Collective action in the form of industrial conflict has declined dramatically since the high tide in the 1970s in Europe. This article argues that this decline is the result of significant changes in both economic and institutional factors, influencing the calculations of employees and of their organizations deliberating collective action. Institutional factors are especially important for understanding still persisting inter-country variance, and they point to a novel industrial conflict calculus for employees. This calculus seems to entail a more restricted use, but not the withering away of the strike.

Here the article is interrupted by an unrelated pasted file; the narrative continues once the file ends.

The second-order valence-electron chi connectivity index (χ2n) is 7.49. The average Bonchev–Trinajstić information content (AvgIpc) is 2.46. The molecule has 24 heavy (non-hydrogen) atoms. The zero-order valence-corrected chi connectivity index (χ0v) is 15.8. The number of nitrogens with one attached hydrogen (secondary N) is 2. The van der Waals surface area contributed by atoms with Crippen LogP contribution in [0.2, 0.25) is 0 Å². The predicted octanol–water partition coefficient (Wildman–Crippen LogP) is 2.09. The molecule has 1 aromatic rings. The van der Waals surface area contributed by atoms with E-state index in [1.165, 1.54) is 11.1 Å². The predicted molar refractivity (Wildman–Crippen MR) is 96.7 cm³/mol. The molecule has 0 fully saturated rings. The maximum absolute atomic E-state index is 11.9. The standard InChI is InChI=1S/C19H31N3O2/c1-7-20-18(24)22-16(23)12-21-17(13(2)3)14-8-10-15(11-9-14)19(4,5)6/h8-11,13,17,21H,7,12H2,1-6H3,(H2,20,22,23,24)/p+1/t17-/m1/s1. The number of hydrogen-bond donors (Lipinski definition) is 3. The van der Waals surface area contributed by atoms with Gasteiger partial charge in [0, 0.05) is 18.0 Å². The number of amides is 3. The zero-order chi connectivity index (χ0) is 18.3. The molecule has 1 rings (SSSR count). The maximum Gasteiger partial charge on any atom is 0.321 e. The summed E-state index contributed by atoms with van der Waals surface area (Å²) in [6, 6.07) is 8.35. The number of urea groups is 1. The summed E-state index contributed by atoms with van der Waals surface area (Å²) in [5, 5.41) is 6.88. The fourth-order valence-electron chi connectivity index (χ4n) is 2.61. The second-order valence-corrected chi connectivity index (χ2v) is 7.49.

|Place of Publication||Roskilde|
|Number of pages||48|
|Publication status||Published - 2005|
|Series||Research Papers / Department of Social Sciences|
- industrial conflict
- institutionalist theory
- comparative analysis, industrial relations